[28]  Zhao W, Huang CC, Otterson GA, Leon ME, Tang Y, et al. (2012) Altered p16(INK4) and RB1 Expressions Are Associated with Poor Prognosis in Patients with Nonsmall Cell Lung Cancer. J Oncol 2012: 957437. doi: 10.1155/2012/957437
[29]  Steinestel J, Cronauer MV, Muller J, Al Ghazal A, Skowronek P, et al. (2013) Overexpression of p16(INK4a) in urothelial carcinoma in situ is a marker for MAPK-mediated epithelial-mesenchymal transition but is not related to human papillomavirus infection. PLoS One 8: e65189. doi: 10.1371/journal.pone.0065189
[30]  Pientong C, Ekalaksananan T, Kongyingyoes B, Kritpetcharat O, Swadpanich U, et al. (2004) Immunocytochemical staining of p16INK4a protein from conventional Pap test and its association with human papillomavirus infection. Diagn Cytopathol 31: 235–242. doi: 10.1002/dc.20122
[31]  Jordan RC, Lingen MW, Perez-Ordonez B, He X, Pickard R, et al. (2012) Validation of methods for oropharyngeal cancer HPV status determination in US cooperative group trials. Am J Surg Pathol 36: 945–954. doi: 10.1097/pas.0b013e318253a2d1
[32]  Lewis JS Jr, Chernock RD, Ma XJ, Flanagan JJ, Luo Y, et al. (2012) Partial p16 staining in oropharyngeal squamous cell carcinoma: extent and pattern correlate with human papillomavirus RNA status. Mod Pathol 25: 1212–1220. doi: 10.1038/modpathol.2012.79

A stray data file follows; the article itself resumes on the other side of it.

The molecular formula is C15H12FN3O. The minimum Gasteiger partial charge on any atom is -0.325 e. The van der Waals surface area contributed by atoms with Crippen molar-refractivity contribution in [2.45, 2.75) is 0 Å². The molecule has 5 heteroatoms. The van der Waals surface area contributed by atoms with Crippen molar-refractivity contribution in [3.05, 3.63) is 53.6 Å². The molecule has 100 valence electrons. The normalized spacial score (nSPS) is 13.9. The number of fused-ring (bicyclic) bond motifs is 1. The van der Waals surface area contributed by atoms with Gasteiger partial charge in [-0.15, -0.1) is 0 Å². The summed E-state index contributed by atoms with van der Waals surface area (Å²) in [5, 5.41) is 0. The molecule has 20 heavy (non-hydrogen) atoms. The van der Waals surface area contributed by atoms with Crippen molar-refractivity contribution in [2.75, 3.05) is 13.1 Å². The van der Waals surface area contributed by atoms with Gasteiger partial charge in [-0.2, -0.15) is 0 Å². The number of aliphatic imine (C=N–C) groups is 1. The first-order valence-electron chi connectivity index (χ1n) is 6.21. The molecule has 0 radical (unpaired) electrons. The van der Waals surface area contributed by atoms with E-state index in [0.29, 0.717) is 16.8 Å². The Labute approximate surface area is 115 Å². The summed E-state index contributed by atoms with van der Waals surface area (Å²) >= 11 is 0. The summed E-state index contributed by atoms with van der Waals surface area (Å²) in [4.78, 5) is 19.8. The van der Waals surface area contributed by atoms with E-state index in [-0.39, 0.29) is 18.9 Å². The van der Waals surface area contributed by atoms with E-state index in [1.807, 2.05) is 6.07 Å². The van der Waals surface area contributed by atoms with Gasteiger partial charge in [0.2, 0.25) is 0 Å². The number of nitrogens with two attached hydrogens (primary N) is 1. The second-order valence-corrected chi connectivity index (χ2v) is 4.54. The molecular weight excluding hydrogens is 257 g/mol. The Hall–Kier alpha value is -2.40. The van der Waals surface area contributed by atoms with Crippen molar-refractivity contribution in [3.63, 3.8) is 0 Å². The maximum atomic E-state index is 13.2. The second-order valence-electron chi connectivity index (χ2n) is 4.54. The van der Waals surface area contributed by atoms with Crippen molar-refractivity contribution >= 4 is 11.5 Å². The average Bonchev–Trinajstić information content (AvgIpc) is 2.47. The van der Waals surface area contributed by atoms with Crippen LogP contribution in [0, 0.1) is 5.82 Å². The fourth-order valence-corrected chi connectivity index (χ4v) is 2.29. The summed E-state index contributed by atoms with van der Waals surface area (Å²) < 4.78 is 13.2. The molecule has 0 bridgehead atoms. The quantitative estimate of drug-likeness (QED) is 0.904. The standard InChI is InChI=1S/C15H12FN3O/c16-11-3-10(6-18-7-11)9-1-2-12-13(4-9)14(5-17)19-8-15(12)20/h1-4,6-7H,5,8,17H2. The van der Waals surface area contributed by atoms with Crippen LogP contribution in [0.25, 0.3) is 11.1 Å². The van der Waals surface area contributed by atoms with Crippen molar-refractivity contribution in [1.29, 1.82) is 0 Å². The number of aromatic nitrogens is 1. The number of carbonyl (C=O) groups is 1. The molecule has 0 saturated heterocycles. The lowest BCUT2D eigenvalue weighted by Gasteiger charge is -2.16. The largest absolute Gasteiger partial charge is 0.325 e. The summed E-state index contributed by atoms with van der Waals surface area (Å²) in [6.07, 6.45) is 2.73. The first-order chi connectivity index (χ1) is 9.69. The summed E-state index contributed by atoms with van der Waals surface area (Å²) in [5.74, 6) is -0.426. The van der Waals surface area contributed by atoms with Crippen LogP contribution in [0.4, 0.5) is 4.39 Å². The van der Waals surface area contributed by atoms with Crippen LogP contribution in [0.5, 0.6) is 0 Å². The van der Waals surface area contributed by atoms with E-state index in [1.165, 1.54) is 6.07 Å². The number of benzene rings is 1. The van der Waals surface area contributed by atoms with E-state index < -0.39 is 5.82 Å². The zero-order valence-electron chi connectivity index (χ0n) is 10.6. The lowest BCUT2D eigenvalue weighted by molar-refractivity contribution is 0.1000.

[33]  Woo SB, Cashman EC, Lerman MA (2013) Human papillomavirus-associated oral intraepithelial neoplasia. Mod Pathol 26: 1288–1297. doi: 10.1038/modpathol.2013.70
[34]  Samarawardana P, Dehn DL, Singh M, Franquemont D, Thompson C, et al. (2010) p16(INK4a) is superior to high-risk human papillomavirus testing in cervical cytology for the prediction of underlying high-grade dysplasia. Cancer Cytopathol 118: 146–156. doi: 10.1002/cncy.20078
[35]  Shaker OG, Hammam OA, Wishahi MM (2013) Is there a correlation between HPV and urinary bladder carcinoma? Biomed Pharmacother 67: 183–191. doi: 10.1016/j.biopha.2012.10.019
[36]  Westenend PJ, Stoop JA, Hendriks JG (2001) Human papillomaviruses 6/11, 16/18 and 31/33/51 are not associated with squamous cell carcinoma of the urinary bladder. BJU Int 88: 198–201. doi: 10.1046/j.1464-410x.2001.02230.x
[37]  Ben Selma W, Ziadi S, Ben Gacem R, Amara K, Ksiaa F, et al. (2010) Investigation of human papillomavirus in bladder cancer in a series of Tunisian patients. Pathol Res Pract 206: 740–743. doi: 10.1016/j.prp.2010.06.005


comments powered by Disqus